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Jenny Dam finds lots of the food on offer samey, she says.

“I’ve travelled all over the world and the old food just does not interest me anymore,” she says. “You can find it anywhere, on every corner.”

Offering dishes that diners are less likely to have stumbled on is at the heart of what she’s trying to do at Mieko King on Capel Street, she says.

Opened in November 2019, it one brings together foods from Vietnam, China and Hong Kong, she says. “I go down laneways of street food where a lot of other people wouldn’t.”

Among the dishes on her menu getting attention from visitors? The Hong Kong green custard buns, she says.

Green Buns

Dam says she thinks Mieko King is the only place in Dublin where diners can get a Hong Kong green custard bun. (That’s always hard to check.)

It’s made of a simple dough, filled with a matcha custard and cooked in a bamboo steamer for 30 minutes. Matcha is a strong, powdered green tea.

Dam asks a waitress walking by to bring out an order of “matcha bao”. The recipe is from Hong Kong and found by word of mouth, says Dam.

“Now in this world, everything is about matcha, everything is about being healthy. The old sugary custard, all of that is gone,” says Dam.

Dam says that they use matcha instead of sugar for the steamed buns so people can enjoy the desert without feeling guilty.

Fresh matcha costs €50 to €60 per 100 grams, she says.

At Mieko King

Dam’s parents are from Hanoi in Vietnam, but she has lived in Ireland since she was two years old, she says. She’s always been in this business.

Dam used to operate a restaurant in the same spot on Capel Street. She had a break for maternity leave, she says.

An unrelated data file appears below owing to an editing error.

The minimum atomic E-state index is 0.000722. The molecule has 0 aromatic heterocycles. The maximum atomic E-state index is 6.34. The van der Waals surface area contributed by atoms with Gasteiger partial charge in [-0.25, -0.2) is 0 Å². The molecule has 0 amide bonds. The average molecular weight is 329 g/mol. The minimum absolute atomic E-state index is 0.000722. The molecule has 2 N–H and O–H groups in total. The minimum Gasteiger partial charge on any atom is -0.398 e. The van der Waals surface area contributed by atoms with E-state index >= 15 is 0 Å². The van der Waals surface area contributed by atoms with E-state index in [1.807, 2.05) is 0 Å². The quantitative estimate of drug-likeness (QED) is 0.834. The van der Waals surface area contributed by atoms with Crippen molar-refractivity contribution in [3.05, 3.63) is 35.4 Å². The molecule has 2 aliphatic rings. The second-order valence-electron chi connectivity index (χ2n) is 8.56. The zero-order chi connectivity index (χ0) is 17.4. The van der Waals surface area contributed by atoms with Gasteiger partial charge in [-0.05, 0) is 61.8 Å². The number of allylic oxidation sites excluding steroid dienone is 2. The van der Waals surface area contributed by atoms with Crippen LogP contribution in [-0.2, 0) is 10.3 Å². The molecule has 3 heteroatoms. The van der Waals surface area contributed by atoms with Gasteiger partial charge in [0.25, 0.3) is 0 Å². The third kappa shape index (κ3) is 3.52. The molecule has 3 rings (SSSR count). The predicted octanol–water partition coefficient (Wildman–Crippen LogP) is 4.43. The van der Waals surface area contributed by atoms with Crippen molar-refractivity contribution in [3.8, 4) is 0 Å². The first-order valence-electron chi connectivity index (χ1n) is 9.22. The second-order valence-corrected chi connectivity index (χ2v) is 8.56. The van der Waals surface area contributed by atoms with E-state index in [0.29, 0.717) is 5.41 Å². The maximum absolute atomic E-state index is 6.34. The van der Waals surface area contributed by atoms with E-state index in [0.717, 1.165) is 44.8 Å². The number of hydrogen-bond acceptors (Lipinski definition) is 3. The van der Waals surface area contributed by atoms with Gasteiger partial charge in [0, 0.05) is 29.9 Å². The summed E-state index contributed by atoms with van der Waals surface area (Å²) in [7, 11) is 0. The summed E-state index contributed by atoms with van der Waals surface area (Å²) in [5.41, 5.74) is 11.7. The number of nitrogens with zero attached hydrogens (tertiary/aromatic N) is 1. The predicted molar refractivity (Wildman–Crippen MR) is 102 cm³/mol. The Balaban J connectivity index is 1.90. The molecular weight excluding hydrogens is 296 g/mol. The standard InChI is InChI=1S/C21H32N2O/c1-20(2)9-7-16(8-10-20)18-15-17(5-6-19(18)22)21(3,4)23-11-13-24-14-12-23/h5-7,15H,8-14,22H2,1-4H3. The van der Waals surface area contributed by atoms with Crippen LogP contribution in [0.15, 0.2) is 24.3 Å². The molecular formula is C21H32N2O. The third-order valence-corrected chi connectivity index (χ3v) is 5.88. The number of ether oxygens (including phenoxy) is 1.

Her daughter is running around. Every now and then, Dam waves at her from across the restaurant.

When she came back to work, Dam decided that the restaurant – which used to be called Mr Dinh – needed a fresh approach.

“That’s what it used to look,” Dam says, taking out her phone.

She is holding a photo of a red shopfront. Duck and pork belly hangs in the window.

“For me, that is a health hazard. If I was coming here having duck, I definitely wouldn’t want it hanging in the window for half a day,” she says.

Dam says she was tired of some of the Malaysian-style cooking she had seen around, particularly its oiliness. She decided to focus on fresher ingredients, she says.

The waitress arrives with a bamboo basket. As she removes the lid, steam drifts up. She reveals three bright green buns.

The dough has a spring to it. Steaming the bun gives it a thick outer layer. In its core, the matcha custard adds a moist sweet texture. It tastes subtle and sweet.

Dam chose to reopen on 29 November for a reason, she says. A fortune teller in Vietnam told her that was the day to do it, she says. “You come and they tell you things that would make you fall to the ground.”

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Donal Corrigan is a city reporter for Dublin Inquirer. He covers transport, and the southside. To get in contact with him, you can email him on

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